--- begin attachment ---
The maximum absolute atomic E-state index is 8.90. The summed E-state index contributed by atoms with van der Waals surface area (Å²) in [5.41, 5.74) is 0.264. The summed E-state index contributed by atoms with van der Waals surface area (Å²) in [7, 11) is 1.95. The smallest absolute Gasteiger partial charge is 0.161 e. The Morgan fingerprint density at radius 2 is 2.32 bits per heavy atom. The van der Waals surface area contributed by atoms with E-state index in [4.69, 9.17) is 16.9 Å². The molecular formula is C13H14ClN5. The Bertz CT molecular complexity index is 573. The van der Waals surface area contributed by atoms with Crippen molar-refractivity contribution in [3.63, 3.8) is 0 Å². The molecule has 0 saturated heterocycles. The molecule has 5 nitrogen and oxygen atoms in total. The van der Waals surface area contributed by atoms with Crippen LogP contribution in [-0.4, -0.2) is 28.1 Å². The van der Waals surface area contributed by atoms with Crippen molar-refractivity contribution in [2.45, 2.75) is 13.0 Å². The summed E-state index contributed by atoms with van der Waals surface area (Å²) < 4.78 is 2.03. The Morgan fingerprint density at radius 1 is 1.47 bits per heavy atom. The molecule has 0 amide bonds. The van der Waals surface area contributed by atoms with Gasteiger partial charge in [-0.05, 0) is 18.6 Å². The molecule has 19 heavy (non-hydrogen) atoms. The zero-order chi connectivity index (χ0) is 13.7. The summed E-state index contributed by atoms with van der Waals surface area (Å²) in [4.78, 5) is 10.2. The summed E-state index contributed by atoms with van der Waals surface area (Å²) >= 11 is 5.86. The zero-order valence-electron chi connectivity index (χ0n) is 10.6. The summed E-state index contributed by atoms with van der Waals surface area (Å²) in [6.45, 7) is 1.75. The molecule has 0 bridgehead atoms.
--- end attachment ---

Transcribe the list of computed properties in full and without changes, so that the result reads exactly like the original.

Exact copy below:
The maximum absolute atomic E-state index is 8.90. The summed E-state index contributed by atoms with van der Waals surface area (Å²) in [5.41, 5.74) is 0.264. The summed E-state index contributed by atoms with van der Waals surface area (Å²) in [7, 11) is 1.95. The smallest absolute Gasteiger partial charge is 0.161 e. The Morgan fingerprint density at radius 2 is 2.32 bits per heavy atom. The van der Waals surface area contributed by atoms with E-state index in [4.69, 9.17) is 16.9 Å². The molecular formula is C13H14ClN5. The Bertz CT molecular complexity index is 573. The van der Waals surface area contributed by atoms with Crippen molar-refractivity contribution in [3.63, 3.8) is 0 Å². The molecule has 0 saturated heterocycles. The molecule has 5 nitrogen and oxygen atoms in total. The van der Waals surface area contributed by atoms with Crippen LogP contribution in [-0.4, -0.2) is 28.1 Å². The van der Waals surface area contributed by atoms with Crippen molar-refractivity contribution in [2.45, 2.75) is 13.0 Å². The summed E-state index contributed by atoms with van der Waals surface area (Å²) < 4.78 is 2.03. The Morgan fingerprint density at radius 1 is 1.47 bits per heavy atom. The molecule has 0 amide bonds. The van der Waals surface area contributed by atoms with Gasteiger partial charge in [-0.05, 0) is 18.6 Å². The molecule has 19 heavy (non-hydrogen) atoms. The zero-order chi connectivity index (χ0) is 13.7. The summed E-state index contributed by atoms with van der Waals surface area (Å²) in [4.78, 5) is 10.2. The summed E-state index contributed by atoms with van der Waals surface area (Å²) >= 11 is 5.86. The zero-order valence-electron chi connectivity index (χ0n) is 10.6. The summed E-state index contributed by atoms with van der Waals surface area (Å²) in [6.45, 7) is 1.75. The molecule has 0 bridgehead atoms.